2. Use this specific observations to construct a
generalized framework (a model) that is consistent
with the specific observations and from which
consequences of changing the system can be
3. The beginning of the management
3. Use the model to deduce how the system will
behave under conditions that have not been
observed but could be observed if the changes
4. Finally, test the model by performing an
experiment on the actual system to see if the
effects of changes predicted using the model
actually occur when the changes are made.
The OR groups proved very successful at using
the scientific method to solve the military’s
1. MANAGEMENT SCIENCE TODAY
• After World War II , America again became
interested in manufactoring and selling
• The success of OR groups in the military
had been so obviuos that managers were
eager to try management science
techniques in an industrial environment.
• After all, managers also had to deal with
complicated operational problems.
2. MANAGEMENT SCIENCE TODAY
• By 1955, the management science approach to
solving industrial problems had proved very
effective. Many people saw great promise in
refining its techniques and analytical tools.
Managers and universities alike persued these
• By 1965, the management science approach
was being used in many companies and being
applied to many diverse management problems,
such as production scheduling, plant
location, and product packaging
3. MANAGEMENT SCIENCE TODAY
• In the 1980s, surveys indicated that
management science techniques were used
extensively in very large, complex organizations.
• Smaller organizations, however, had not yet fully
realized the benefits of using these techniques.
• Finding ways to apply management science
techniques to smaller organizations is
undoubtedly a worthwhile challenge for
managers in the XXI century.
2. 1. THE CONTINGENCY
• This approach emphasizes that what managers
do in practice depends on, or is contingent upon,
a given set of circumstances – a situation.
• This approach is: “If-then”.
• For example: if a manager has a group of
inexperienced subordinates, then the
contingency approach would recommend that he
or she lead in a different fashion than if the
subordinates were experienced.
2. 2 THE CONTINGENCY
• In general, the contingency approach attempts
to outline the conditions or situations in which
various management methods have the best
chance of success.
• This approach is based on the premise that,
although there is probably no one best way to
solve ant given management problem in all
organizations, there probably is one best way to
solve any given management problem in any
2.3. THE CONTINGENCY APPROACH
• The main challenges of using the
contingency approach are:
1. Perceiving organizational situations as
they actually exist.
2. Choosing the management tactics best
suited to those situations.
3. Complemently implementing those
3. THE SYSTEM APPROACH
• The system approach to management is
based on general system theory.
• Ludwig Bertalanffy, a scientist who worked
mainly in physics and biology, is recogized
as the founder of general system theory.
• The basics of this theory is that to
understand fully the operation of an entity,
the entity must be viewed as a system.
4. THE SYSTEM APPROACH
• A system is a number of interdependent parts
functioning as a whole foe some purpose.
• For example, according general system theory,
to fully understand the operations of the human
body, one must understand the workings of its
interdependent parts (ears, eyes, and brain).
• General system theory integrates the knowledge
of various specialized fields so that the system
as a whole can be better understood.
TYPES OF SYSTEMS
• According to Bertalanaffy, there are two
basic types of systems: closed and open.
• Closed systems are not influenced by,
and do not interact with, their
environments. They are mostly
mechanical and have predetermined
motions or activities that must be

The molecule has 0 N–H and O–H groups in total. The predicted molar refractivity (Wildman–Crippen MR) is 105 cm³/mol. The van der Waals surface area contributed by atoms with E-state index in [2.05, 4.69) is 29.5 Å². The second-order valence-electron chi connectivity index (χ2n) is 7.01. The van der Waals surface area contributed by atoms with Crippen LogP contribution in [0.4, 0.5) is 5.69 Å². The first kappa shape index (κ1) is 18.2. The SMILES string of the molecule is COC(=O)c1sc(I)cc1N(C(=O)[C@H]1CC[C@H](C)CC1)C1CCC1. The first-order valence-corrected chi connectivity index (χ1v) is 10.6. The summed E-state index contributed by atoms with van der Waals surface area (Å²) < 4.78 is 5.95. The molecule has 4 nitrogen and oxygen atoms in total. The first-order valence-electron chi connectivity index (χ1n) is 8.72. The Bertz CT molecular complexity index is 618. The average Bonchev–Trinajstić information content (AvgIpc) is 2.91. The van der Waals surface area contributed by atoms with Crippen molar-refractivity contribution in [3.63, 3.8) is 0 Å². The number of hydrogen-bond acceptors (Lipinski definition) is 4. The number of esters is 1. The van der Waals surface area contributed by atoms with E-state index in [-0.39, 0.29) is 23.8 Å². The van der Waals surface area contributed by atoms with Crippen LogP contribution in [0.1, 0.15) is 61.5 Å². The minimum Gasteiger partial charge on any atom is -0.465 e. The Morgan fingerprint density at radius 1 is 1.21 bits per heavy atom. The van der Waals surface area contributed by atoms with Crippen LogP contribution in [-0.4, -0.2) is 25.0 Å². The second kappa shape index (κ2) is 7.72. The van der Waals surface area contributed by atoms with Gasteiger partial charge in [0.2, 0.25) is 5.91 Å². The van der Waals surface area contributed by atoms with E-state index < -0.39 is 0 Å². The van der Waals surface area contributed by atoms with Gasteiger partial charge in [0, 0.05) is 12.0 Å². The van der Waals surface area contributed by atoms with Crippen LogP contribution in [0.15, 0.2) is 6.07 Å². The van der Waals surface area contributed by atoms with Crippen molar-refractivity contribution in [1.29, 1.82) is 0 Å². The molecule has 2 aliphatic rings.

performed regardless of the environment.
• A clock is an example of closed system.
TYPES OF SYSTEMS
• The open system – is continually
interacting with its environment. A plant is
an example of an open system.
• Constant interacting with the environment
influences the plant’s state of existence
and its future.
• The environment determines whether or
not the plant will live.
1.The classical management approach
established what is considered the “one
best way” to manage. (T. F);
2.The process of finding the “one best way” to
perform a task is called:
a)Comprehensive analysis of management;
b)The concept of wholeness;
c)The Hawthorne Studies;
d)The management science approach;
• 3. Fayol defines 14 principles of
management. Which of the following
is not one of those principles:
• (a)scalar chain of authority;
• (b) Esprit de corps;
• (c) centralization;
• (d)unity of command;
• (e) directedness of command.
• 4. Which of the following theorists
assumed that any worker’s job could
be reduced to a science:
• (a) Gilbreth;
• (b) Gantt;
• (c) Mayo;
• (d) Fayol;
• (e) Taylor.
• 5.Behavioral approach began with:
• The Hawthorn Studies;
• The mental revolution;
• The industrial revolution;
• Motion studies;
• The Bethlehem Steel Studies.
• 6. The human relations movement
deemphasized the importance of people in
• 7. Which of the following is not one of the
philosophies of the management science approach:
• (a)managers can improve the organization by using
• (b) mathematical techniques can solve organizational
• (c models should be used to represent the system
• (d) individual work is better than teamwork;
• (e observation of the system must take place.
• 8. In the management science theory, models are
used to represent reality and then determine how the
real world situation might be improved.(T, F)
• 9. The management science approach
• (a) World War I
• (b) the Civil War;
• (c) the Korean War;
• (d) World War II;
• (e) The 1930’s Depression.
• 10. An organization that interacts with
external forces is:
• (a) a closed system;
• (b) a mod;
• (c) an independent entity;
• (d) an open system;
• (e) a contingency.
• 11. Which of the following is not one of the guidelines
proposed by Hopkins for doing system analysis
according to the concept of wholeness:
• (a) the whole should be the main focus of analysis;
• (b) all analysis starts with the existence of the whole;
• (c) the nature of the part determined by its position in
• (d) each part has some role to perform so that the whole
can accomplish the purpose;
• (e) modifications should be made as problems occur.
• 12. The learning organizational approach to
management reflects an old management
paradigm. (T, F).
• 13. A learning organization is typically least
• (a) system thinking;
• (b) shared vision;
• (c ) rigid job procedures;
• (d) team learning;
• (e) challenging mental models.